Carol Williams, United Kingdom
I was raised to eat animals, just like most children in our society. I spent 58 years condemning sentient beings to lives of ruthless exploitation that would end in brutal death. For a few years I was vegetarian and then lapsed back into my old habits. I have no excuses for any of this and will make none. I am guilty. I paid people to kill animals so that I could eat them, just as my parents taught me to do. Like most people I did not question it. Now I am vegan, I have to make up for lost time, make amends, try to educate other people. There is not a second to lose. This is the most important moral revolution in the whole of our history.
I have been involved in the environmental movement for many years but not once have any of the organisations which I support encouraged veganism. Friends of the Earth will campaign tirelessly for greener energy, more recycling and fewer roads but never once mention the contribution animal farming makes to climate change and resource depletion; never once profile its unsustainability.
Similarly—world hunger. Not once have I been advised, by any of the Third World Aid charities I support, to go vegan and free up more food for people. This, despite the fact that 40,000 children die every day for lack of food while the privileged eat animals who have been fed the grain that could have fed these children. It is a scandal that few seem willing to confront.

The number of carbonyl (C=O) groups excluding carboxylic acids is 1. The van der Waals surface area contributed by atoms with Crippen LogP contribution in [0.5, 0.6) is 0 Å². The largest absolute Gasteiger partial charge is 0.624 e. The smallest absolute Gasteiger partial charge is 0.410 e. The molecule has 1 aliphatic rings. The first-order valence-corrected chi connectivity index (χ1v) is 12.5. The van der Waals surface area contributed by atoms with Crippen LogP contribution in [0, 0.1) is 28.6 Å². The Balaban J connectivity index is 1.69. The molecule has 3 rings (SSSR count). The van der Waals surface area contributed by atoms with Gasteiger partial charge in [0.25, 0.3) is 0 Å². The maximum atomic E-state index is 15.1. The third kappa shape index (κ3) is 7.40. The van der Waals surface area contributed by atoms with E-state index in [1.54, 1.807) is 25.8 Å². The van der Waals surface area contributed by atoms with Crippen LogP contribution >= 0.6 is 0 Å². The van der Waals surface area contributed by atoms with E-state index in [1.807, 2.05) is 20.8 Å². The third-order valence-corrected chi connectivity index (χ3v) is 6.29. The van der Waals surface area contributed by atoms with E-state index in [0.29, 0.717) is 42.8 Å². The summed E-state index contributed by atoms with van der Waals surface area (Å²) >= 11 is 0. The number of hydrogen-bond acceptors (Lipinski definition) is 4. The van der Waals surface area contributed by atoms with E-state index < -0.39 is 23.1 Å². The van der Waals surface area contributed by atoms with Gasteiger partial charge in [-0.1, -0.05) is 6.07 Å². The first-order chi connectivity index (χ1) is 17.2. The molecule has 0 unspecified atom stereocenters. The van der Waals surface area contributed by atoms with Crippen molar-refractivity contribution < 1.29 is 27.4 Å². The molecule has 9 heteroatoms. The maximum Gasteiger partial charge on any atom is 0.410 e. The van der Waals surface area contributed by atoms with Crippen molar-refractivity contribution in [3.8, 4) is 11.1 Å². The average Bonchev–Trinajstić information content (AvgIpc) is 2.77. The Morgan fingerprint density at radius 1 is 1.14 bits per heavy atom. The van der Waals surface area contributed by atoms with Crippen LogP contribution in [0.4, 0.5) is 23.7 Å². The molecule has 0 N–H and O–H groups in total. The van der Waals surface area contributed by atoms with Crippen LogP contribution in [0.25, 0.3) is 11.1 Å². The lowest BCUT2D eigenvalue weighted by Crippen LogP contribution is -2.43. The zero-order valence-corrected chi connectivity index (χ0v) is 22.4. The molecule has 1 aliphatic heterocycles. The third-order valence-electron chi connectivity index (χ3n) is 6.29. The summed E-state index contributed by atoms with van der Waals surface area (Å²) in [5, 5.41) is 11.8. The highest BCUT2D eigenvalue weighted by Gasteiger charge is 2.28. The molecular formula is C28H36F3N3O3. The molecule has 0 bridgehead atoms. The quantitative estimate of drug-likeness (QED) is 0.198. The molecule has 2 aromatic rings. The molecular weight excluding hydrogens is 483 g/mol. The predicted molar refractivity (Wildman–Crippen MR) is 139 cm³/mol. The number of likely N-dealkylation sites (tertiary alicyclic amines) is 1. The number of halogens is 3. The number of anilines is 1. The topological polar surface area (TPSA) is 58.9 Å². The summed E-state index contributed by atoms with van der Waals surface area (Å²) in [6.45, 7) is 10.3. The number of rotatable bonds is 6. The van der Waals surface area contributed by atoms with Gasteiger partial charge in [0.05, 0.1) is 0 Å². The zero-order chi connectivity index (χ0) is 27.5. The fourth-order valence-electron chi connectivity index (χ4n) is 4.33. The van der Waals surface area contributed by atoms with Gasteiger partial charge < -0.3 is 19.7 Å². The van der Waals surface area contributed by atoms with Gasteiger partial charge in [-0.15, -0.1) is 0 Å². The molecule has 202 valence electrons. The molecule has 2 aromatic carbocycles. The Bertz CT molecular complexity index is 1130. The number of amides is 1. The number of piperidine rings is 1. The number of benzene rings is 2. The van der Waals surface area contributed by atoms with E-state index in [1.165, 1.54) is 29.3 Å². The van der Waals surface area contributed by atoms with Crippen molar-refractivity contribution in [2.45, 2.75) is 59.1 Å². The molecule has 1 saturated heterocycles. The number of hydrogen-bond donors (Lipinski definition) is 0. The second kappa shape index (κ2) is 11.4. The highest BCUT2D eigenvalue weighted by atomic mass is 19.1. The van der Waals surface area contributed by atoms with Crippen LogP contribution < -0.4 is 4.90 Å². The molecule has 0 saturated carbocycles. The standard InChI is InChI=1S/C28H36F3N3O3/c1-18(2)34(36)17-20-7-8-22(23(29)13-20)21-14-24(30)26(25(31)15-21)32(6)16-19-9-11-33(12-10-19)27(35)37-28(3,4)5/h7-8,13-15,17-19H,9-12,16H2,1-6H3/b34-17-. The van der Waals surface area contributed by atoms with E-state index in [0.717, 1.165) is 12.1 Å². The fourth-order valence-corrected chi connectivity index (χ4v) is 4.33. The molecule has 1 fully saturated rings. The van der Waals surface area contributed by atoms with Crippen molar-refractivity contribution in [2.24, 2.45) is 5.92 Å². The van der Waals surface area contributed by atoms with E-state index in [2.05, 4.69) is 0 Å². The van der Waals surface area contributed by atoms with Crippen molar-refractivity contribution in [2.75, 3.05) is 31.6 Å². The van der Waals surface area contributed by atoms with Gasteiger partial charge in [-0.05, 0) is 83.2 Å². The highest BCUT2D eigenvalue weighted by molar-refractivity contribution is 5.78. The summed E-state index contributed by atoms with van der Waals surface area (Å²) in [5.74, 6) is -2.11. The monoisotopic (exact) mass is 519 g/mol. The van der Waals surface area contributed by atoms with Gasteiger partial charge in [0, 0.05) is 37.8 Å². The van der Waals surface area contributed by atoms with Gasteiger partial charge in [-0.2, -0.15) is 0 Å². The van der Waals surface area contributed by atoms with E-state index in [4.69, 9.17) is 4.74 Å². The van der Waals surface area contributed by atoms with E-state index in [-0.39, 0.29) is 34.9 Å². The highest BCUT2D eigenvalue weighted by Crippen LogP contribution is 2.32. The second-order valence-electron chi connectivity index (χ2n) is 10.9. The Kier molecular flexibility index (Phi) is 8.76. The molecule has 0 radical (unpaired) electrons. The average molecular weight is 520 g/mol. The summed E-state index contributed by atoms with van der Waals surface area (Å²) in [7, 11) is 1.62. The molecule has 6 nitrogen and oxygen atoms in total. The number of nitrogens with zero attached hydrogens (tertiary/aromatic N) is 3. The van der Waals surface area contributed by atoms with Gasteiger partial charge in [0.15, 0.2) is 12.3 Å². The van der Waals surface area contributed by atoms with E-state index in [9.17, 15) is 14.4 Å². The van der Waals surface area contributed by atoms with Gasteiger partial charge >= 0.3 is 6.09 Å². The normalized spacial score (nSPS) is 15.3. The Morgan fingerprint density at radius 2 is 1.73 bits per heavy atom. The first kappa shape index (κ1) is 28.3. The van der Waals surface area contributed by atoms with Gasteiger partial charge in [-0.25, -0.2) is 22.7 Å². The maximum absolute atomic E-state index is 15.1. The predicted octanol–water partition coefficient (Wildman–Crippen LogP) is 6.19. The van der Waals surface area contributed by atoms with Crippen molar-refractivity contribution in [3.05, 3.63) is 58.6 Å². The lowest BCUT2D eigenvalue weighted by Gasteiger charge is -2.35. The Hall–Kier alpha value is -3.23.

I have always wept over the suffering of neglected horses and abused dogs, despised “country sports” and been horrified by vivisection, fur farming, whale slaughter and so forth. I see now, at last, that there is no difference between all of this and farming animals. All of it is horribly wrong.
I will always be vegan because now, at last, I understand that other animals are not, and never have been, a “resource” for human use. We have committed a crime against them. It is time to evolve away from this way of being. The future has to be vegan, or there can be no future. This is nothing more—or less—than Truth.
Special thanks to Butterflies Katz for publishing this as one of 125 entries in her short essay contest and book: Why I Will Always be Vegan.
Image courtesy of Simon Howden at FreeDigitalPhotos.net